And Soon The Darkness (1970)
Dir: Robert Fuest
Two young women on a summer vacation, in which they are biking across Southern France, find themselves wrapped up in a decade old murder mystery. When one of the young women mysteriously vanishes following an argument, it is up to her friend to figure out what has happened. Only now she finds herself alone in a foreign land, where she doesn't speak the native language, and cannot be sure who to trust.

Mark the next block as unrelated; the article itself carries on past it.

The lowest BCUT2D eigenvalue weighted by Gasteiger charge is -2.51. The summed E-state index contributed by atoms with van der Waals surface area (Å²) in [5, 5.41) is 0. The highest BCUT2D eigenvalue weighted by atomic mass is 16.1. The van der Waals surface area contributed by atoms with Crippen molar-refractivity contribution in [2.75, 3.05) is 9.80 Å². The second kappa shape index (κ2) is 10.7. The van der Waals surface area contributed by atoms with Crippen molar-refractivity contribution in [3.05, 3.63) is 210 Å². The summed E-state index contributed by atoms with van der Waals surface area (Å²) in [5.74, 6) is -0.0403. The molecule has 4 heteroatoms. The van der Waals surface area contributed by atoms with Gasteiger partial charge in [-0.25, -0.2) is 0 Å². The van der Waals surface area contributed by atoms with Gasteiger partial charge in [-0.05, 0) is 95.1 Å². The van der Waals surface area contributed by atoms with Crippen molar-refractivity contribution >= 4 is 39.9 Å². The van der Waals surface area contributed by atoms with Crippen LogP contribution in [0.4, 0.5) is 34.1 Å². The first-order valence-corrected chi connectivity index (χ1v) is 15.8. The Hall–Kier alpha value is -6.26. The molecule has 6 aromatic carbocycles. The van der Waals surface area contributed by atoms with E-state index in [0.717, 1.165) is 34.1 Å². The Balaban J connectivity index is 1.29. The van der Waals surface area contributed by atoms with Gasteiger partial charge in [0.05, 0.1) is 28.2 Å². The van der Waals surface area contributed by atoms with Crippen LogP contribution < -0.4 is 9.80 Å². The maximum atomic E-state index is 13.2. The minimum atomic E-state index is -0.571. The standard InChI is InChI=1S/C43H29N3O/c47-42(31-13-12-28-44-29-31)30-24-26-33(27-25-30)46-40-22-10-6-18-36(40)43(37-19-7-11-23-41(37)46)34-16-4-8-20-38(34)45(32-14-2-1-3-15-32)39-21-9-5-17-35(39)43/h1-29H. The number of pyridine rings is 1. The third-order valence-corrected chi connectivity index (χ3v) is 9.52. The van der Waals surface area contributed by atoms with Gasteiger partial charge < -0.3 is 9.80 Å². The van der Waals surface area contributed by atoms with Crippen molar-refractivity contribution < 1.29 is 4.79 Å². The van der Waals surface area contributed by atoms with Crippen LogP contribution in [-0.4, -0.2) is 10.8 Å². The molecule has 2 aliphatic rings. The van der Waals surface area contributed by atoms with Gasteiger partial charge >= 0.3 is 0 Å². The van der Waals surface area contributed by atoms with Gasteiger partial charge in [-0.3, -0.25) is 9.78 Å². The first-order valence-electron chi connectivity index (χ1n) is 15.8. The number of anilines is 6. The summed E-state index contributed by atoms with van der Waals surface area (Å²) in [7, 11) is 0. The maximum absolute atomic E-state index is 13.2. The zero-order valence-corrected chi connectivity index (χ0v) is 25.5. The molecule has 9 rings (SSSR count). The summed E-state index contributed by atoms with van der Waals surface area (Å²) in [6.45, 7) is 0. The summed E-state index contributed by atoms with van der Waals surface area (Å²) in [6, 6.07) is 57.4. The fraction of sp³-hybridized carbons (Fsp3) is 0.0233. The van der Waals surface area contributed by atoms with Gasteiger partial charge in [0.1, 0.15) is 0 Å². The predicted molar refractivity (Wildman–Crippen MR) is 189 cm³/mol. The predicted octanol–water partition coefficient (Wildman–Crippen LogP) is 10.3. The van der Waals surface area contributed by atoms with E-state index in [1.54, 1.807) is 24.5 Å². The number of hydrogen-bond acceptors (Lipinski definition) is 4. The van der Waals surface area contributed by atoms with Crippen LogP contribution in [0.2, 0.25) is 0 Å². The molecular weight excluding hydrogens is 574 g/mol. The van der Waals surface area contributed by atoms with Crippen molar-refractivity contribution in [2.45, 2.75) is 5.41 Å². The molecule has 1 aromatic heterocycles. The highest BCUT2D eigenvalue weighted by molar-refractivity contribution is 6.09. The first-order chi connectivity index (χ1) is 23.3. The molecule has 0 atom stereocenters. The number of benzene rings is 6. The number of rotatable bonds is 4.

Robert Fuest truly captures the heart and soul of Alfred Hitchcock's best films, and then sun-bakes it in a scortching bright color palette. Much like many later horror films, this one takes the "one long night of horror" and flips it around to be one long excruciating summers day. While the film sports a very slim cast, it's the gorgeous British actress Pamela Franklin who drives this home with a powerhouse performance. While the film is closer to a murder mystery or thriller than it is to horror, it manages to create a great creeping sense of dread and paranoia. The film is slowly paced, and while fans of more modern cinema might not understand whatt is to like, it is beautifully shot and maximizes France's countryside to maximum effect. Similar to Hitchcocks best films there is absolutely no hinting at who is or is not the killer, and plenty of red herrings are littered throughout. Certain a slow burn of a film, but a great example of how 70's British cinema set itself apart. Recommended on a rainy day.
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